Productive mountaintop dialogue between conservationist Theodore Roosevelt (left) and progressive preservationist
John Muir (right). photo courtesy of the Library of Congress
Clare Walker Leslie and Charles E. Roth, forward by Edward O. Wilson
Storey Books, Pownal, Vt.
2000, $16.95, 181 pages including subject index
Large format , 14 pt font.
Wonderfully illustrated with sketches from nature. Mostly aimed at the person who will sketch the observations, though writing is incorporated. Free form, to include newspaper clippings, feathers leaves and other materials found in the wild. Includes drawing exercises, breaking down parts of an insect or household pets, acorns, birds, flowers and trees, landscapes. Section on teaching nature journal writing to groups of all ages and in particular, children. Resources include bibliography, national wildlife and nature organizations, brief survey of early nature journalists. Suggested assessments for teachers using the book in class.
Scott H. Slovic, Terrell F. Dixon
1993, 725 pages, including author and title index
“Most people are ‘on’ the world, not in it–have no conscious sympathy or relationship to anything about them–undiffused, separate, and rigidly alone like marbles of polished stone, touching but separate.”
John Muir, Journal entry, July 16, 1890
A comprehensive anthology for use in the environmental education setting. Natural history literature.
Intended, the authors writer “for students on beginning composition courses and advanced workshops in literary nonfiction, offering opportunities to experiment with a wide range of rhetorical modes. For English, Environmental studies students. Chapters broken into topics such as: Encounters with the Otherness, Fedcundity and Mortality, Nearby Nature, Walking: On the Trail and Off, Climbing: Mountain Narratives
Index of rhetorical contents: analysis and interpretation; argument and persuasion;cause and effect;
comparison and contrast; definition;description; division and classification; humor; narration;process analysis
Geographic coverage offers: two narratives in the far North, a handful in the Great Plains, and surprisingly few from the Northeast, Pacific Northwest, and about a dozen from the South, most examples are set in American Southwest and California. The international section has 11 pieces. The authors describe it as a “medium sized reader with 83 selections and general introduction to environmental writing, chapter introductions, biographical and critical head notes, points for analyzing and discussing the text, writing assignments drawing on the readings.” Target audience is clearly in a classroom setting. Style is pedantic and format physically cumbersome which would not appeal to the individual writer-reader. A glossary of critical terms is included.
Nature Literacy Series, publication of the Orion Society, 1996
Great Barrington, MA
A monograph of 45 pages including a reading list for children and references.
Text explains how to introduce children to nature and the environment at various ages, building on foundation of empathy, exploration and social action. Audience, K-6 teachers and parents
Dale Worsley and Bernadette Mayer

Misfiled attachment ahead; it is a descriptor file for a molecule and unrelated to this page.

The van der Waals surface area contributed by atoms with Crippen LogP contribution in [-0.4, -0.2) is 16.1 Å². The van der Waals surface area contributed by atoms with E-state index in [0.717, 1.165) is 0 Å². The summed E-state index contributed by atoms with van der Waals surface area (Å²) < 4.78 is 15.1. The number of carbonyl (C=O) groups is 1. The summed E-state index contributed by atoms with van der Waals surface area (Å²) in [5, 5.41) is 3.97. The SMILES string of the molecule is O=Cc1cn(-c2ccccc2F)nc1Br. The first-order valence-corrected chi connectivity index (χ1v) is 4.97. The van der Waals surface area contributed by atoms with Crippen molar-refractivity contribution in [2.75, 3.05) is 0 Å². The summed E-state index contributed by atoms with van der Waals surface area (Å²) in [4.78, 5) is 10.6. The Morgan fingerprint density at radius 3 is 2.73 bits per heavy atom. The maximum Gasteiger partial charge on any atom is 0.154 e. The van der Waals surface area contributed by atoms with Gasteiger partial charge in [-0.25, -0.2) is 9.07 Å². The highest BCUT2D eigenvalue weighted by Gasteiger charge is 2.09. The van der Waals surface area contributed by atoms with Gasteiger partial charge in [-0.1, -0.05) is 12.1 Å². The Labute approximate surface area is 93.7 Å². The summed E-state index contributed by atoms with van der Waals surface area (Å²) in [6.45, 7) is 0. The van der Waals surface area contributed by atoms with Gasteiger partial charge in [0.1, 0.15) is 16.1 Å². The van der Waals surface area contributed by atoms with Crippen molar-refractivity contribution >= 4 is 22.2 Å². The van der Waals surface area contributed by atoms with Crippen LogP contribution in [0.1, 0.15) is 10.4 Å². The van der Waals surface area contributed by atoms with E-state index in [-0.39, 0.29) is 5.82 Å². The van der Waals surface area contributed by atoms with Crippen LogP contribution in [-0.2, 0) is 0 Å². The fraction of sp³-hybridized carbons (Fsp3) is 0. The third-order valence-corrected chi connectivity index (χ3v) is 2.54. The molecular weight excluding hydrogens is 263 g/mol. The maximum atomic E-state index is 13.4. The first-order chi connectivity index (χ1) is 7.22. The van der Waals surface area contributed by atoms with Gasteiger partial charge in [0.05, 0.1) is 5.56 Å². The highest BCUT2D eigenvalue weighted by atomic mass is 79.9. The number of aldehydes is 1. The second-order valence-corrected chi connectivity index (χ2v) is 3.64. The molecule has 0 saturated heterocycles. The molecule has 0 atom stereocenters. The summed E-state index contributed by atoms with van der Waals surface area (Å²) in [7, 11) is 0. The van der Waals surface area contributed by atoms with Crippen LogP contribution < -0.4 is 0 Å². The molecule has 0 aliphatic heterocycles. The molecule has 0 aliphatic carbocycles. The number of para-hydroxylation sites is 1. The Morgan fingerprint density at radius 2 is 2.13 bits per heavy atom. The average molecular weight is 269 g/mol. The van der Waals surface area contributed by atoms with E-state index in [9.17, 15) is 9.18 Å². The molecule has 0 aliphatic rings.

Teachers & Writers Collaborative, NY
1989, 206 pgs, no index, includes annotated science writing bibliography
A selection of excerpts from literature with exercises and a script for a workshop leader, writing exercises, idea selection, topic evaluation, research, drafts, peer critique, revision and publication. Useful for science teachers who want to develop student facility with composition and nature writing. Middle and secondary school teachers interested in developing student writing in science and math can use this text.
Introduction: Thomas J. Lyon
Edited by Edward Lueders
Univ of Utah Press, 1989, no index
124 pages including bibliography of the participants
Edited record of four public dialogues held with nature writers and activists at the University of Utah in 1988.
The writers interviewed:
Barry Lopez and Edward O. Wilson
Robert Finch and Terry Tempest Williams
Gary Paul Nabhan and Ann Zwinger
Paul Brooks and Edward Lueders
Quotes from the book: On Method —
“My field notes begin as random observations not consciously linked by a preconceived theme. At that moment, I don’t try to write essay fragments for later polishing. When I am spending a lot of time in the field, it limits my imagination if I record only material related to one theme or intent. But some things intrigue me more than others, and they gather momentum. So most of my field notes aren’t done explicitly for essay writing later on; they’re just general habit.” Gary Paul Nabhan, p. 84
“Taking field notes is a very Beta activity. You’re concentrating, you’re up front, you’re exceedingly aware of the world around you. But there is an Alpha state that you can shift into, a kind of super-sentience. And after you’ve done enough of the discipline of field notes, it often happens that you kind of sit back and let all that peripheral stuff filter in. You’ve been seeing the details, the plants, the animals, the one-two-threes. But you always know there are other things in the air, and when you tune in to them you have moments of tremendous receptivity when time expands. But when these times come about, you need to write them right then and there. In my field notes there will be very terse entries, bing, bing, bing, bing, and then there will be paragraphs. I mean real sentences, with periods, beginnings, and ends. Almost ninety per cent of the time these paragraphs translate directly into text with just a little cleaning up of syntax-neatening it up and cutting one-third, because I blather a lot. … you treasure those times. You are so thankful for those times.” Ann Swinger, p. 87